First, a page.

The holy verse continues saying:
And, next to mentioning this bounty, the Qur’an points to another bounty, when it says:
An Islamic tradition indicates that a person went to Imam Sadiq (as) and complained of his stomachache. The Imam (as) advised him to eat food two times a day: morning and evening, and to avoid eating food between them, which might cause the body to become rotten.
Then he (as) recited this verse:
After a description about Paradise and its material and spiritual bounties, the Qur’an, in a short sentence, introduce the people of Paradise.
Thus, the key of the door of Paradise, with all those bounties, is nothing but ‘piety’.
وَمَا نَتَنَزَّلُ إِلاَّ بِاَمْرِ رَبّـِكَ لَهُ مَا بَيْنَ أَيْدِينَا وَمَا خَلْفَنَا وَمَا بَيْنَ ذَلِكَ وَمَا كَانَ رَبُّكَ نَسِيّاً
64. “And we (angels) do not descend but by the command of your Lord; to Him belongs whatever is before us and whatever is behind us and whatever is between these (two)! And your Lord is not forgetful.”
Upon the preceding verse, a group of commentators have said that the descent of the revelations of Allah was discontinued for a few days, Gabriel, the harbinger of divine revelation, did not come to the Prophet (S). After this period, when Gabriel came to the Prophet (S) he asked him why he delayed and he (the Prophet) was anxious to see him.
“I am more anxious (to see you), but I am a commissioned servant. When I am commanded to come, I come; and when I am not commanded, I restrain (to come).”32
For these verses, of course, there is a particular occasion of revelation, which was referred to in the above, but this matter does not hinder that there be a logical connection and relation between them and the former verses. This is an emphasis on the fact that whatever verses Gabriel has brought are utterly from the side of Allah and nothing is said from himself.
The first verse, from the tongue of the harbinger of revelation, says:
Every thing belongs to Him and we (angels) are some servants all submitted, because:
In short, the future and the past and present, here and there and everywhere, this world and Hereafter and the intermediate world all belong to the Pure Essence of Allah.
And, you should also do know that your Lord has not been, and is not, forgetful.
The verse says:
رَبُّ السَّمَاوَاتِ وَالأَرْضِ وَمَا بَيْنَهُمَا فَاعْبُدْهُ وَاصْطَبِرْ لِعِبَادَتِهِ هَلْ تَعْلَمُ لَهُ سَمِيّاً
65. “The Lord of the heavens and the earth and whatever is between them; so worship Him (alone), and be steadfast in His worship! Do you know any one equal to Him?”
This Qur’anic phrase which says whether you know any one equal to Him, means whether you know any god, except Allah, who can be the Lord, the creator, the sustainer, the life giver, the one who causes to die, and is able to give retribution and reward, so that you worship him. If you do not know any one except Him, then worship Him, and do not abandon His adoration.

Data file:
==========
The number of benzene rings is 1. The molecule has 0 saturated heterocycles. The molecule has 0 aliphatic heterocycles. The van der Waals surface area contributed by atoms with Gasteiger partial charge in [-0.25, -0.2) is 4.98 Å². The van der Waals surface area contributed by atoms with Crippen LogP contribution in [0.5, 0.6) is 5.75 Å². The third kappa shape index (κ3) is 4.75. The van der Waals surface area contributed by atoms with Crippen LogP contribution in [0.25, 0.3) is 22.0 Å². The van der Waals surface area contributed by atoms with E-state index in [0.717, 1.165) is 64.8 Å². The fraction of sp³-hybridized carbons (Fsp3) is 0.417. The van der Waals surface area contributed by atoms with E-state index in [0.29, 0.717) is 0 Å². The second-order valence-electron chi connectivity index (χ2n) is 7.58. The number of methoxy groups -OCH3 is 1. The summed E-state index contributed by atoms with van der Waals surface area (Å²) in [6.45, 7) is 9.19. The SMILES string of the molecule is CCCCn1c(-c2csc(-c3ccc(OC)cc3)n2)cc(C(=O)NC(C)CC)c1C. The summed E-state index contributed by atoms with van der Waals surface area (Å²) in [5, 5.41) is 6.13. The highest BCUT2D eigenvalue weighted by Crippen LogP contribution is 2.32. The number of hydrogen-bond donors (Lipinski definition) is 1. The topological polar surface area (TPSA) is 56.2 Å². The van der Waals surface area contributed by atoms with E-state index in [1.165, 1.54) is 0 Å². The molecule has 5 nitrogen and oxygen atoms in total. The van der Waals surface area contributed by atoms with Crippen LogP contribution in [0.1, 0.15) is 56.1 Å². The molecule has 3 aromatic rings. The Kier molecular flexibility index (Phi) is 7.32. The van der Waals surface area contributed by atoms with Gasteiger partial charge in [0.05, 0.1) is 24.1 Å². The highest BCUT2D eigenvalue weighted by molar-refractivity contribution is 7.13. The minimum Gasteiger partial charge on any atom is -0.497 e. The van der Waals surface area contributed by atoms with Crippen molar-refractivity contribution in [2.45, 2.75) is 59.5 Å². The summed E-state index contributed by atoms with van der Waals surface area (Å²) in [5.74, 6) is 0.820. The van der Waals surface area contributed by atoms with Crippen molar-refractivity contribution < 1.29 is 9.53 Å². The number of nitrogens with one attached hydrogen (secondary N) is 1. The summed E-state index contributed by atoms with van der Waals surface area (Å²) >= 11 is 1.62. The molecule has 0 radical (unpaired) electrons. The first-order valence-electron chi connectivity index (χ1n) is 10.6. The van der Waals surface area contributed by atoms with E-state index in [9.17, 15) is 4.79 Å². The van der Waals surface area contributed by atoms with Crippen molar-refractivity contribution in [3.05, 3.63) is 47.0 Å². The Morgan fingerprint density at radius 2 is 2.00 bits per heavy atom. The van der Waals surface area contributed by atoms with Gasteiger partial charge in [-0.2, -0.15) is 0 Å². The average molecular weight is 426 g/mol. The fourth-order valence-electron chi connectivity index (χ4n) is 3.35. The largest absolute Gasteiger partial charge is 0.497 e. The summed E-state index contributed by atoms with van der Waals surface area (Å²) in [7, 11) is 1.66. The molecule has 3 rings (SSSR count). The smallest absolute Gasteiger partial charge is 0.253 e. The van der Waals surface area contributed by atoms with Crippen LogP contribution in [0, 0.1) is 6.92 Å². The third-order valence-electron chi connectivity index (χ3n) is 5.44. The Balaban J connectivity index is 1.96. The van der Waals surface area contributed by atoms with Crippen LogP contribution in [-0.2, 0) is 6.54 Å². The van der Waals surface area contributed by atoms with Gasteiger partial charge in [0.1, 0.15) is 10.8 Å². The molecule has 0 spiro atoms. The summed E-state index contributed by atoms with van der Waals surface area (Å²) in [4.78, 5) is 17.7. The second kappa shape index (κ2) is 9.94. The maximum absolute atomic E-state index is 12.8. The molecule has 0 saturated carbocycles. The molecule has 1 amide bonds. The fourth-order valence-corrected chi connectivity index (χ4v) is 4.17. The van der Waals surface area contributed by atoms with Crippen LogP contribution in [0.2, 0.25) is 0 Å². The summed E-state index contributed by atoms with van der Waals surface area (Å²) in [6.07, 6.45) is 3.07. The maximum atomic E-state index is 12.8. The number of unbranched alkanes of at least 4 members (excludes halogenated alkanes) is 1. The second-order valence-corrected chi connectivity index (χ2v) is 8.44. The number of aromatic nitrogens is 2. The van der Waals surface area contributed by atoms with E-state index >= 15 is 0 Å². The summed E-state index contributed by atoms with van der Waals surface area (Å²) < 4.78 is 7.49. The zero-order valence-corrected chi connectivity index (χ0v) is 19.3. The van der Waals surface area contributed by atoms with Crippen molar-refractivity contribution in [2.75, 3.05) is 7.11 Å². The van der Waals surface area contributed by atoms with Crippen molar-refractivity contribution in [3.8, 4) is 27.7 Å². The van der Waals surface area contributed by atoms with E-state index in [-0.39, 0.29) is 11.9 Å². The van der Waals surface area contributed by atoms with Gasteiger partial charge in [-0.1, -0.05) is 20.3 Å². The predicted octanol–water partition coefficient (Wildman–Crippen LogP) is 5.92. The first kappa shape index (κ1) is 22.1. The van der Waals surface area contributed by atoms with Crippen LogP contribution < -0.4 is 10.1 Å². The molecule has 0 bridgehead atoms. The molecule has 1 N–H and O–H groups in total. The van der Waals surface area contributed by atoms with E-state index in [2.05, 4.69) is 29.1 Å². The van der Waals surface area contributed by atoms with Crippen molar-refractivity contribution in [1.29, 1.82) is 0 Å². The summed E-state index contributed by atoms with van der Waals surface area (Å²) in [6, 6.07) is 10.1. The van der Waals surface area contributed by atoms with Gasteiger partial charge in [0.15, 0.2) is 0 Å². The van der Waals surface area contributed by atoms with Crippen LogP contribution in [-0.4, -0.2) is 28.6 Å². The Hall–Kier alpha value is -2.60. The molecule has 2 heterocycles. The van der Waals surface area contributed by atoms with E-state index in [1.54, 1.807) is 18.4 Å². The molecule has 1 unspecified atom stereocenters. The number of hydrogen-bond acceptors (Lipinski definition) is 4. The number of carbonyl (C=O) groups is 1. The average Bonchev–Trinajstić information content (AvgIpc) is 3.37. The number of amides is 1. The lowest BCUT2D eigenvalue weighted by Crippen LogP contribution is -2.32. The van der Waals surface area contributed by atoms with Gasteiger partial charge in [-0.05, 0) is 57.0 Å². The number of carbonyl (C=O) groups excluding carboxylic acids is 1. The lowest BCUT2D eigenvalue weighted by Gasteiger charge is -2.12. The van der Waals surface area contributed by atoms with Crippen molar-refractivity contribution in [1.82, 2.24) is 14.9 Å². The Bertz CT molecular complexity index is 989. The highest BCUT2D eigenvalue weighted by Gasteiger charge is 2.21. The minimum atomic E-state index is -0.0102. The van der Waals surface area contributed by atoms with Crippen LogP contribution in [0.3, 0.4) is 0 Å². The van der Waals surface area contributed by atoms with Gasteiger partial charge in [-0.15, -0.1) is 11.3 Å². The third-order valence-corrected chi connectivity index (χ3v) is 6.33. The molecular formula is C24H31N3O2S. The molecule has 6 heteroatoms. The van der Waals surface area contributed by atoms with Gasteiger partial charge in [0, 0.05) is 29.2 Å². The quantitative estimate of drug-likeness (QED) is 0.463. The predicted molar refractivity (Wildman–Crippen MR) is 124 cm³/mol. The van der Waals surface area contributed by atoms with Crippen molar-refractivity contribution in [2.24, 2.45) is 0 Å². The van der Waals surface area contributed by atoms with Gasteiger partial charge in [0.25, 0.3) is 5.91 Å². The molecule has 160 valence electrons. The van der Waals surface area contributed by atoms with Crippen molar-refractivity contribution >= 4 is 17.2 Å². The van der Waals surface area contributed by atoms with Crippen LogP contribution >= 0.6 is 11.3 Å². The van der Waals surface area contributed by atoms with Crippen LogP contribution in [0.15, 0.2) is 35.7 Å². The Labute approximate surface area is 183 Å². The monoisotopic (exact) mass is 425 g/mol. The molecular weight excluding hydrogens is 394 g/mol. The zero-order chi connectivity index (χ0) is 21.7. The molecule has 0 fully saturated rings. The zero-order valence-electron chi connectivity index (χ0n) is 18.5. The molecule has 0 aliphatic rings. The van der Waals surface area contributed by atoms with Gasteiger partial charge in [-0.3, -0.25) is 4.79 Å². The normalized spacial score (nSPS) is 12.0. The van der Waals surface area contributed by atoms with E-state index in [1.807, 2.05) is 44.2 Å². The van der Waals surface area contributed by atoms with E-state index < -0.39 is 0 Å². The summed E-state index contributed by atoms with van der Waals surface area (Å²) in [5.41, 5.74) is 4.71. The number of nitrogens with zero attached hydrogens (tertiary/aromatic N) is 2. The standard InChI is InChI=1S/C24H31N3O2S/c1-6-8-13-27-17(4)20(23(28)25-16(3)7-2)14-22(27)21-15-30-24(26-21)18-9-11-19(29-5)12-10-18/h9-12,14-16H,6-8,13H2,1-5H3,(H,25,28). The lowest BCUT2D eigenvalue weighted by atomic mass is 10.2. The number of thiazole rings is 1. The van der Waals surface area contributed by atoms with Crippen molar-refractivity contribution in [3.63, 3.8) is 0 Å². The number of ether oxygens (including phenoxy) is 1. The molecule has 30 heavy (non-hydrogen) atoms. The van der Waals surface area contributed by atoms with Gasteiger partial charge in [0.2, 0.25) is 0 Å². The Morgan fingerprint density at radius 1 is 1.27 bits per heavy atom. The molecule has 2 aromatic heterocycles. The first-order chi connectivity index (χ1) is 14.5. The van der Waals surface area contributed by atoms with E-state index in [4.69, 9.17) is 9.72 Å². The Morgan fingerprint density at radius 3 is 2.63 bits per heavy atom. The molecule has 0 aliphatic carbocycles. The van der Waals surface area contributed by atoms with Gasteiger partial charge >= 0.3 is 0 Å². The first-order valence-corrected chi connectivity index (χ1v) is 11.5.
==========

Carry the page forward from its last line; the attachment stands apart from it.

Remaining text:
This interrogation is in the sense of negation, i.e., you do not know any one who can be called Allah.
The verse says:
Amir-ul-Mu’mineen Ali (as), in a tradition Upon the meaning of this phrase, said:
“None has been named by the appellation of Allah”. 33
However, there have been recorded several meanings for the Arabic term /samiyy/, including: ‘partner’, ‘similar’, ‘namesake’, and ‘offspring’.
The existence of the term /rabbika/ (your Lord) in the previous verse, and the term /rabb-us-samawat-i-wal-’ard/ (the Lord of the heavens and the earth) in this verse is an indication to the Unity of administrationship in running the life of man with the whole universal being.
- 1. Surah Al-Hijr, No. 15, verse 40
- 2. Surah Taha, No.20, verse 13
- 3. Surah Taha, No.20, verse 41
- 4. Tafsir-i-Al-Mizan, and Nur-uth -Thaqalayn
- 5. Kashef-ul-’Asrar, the commentary.
- 6. Surah Al-Qasas, No. 28, verse 30
- 7. Surah Taha, No.20, verse 29
- 8. Surah An-Nisa’, No. 4, verse 164
- 9. Atyab-ul-Bayan, the commentary
- 10. Nahjul-Balaqah, sermon 108
- 11. Section: the difference between the prophets and Messengers
- 12. Majma‘-ul-Bayan, the Commentary
- 13. Surah ’Al-i-‘Imran, No. 3, verse 9
- 14. Tafsir-i-Nur-uth-Thaqalayn
- 15. The commentary of’Atyab-ul-Bayan
- 16. The Commentary of Atyab-ul-Bayan
- 17. Al-Mizan, the Commentary
- 18. The commentary of Nemunah, vol.13, p.102
- 19. Al-Mizan, the Commentary
- 20. Atyab-ul-Bayan, the Commentary
- 21. the Commentaryof Nemunah, vol. 13, p.103
- 22. Atyab-ul-Bayan, the Commentary
- 23. Majma‘-ul-Bayan
- 24. Tafsir-us-Safi
- 25. The commentary of As-Safi, and Burhan
- 26. Bihar-ul-’Anwar, vol. 11, p. 72
- 27. Commentary of Al-Mizan, vol. 14, p. 80 (Arabic version)
- 28. Tafsir-i-Kashf-ul-’Asrar
- 29. Surah At-Taubah, No. 9, verse 111
- 30. Nur-uth-thaqalayn, vol. 2, p. 31
- 31. The commentary of Nur-uth-Thaqalayn
- 32. The Commentary of Qurtabi, vol. 6, p.4168, and Majma‘-ul-Bayan
- 33. Tauhid, by Sadugh, p. 263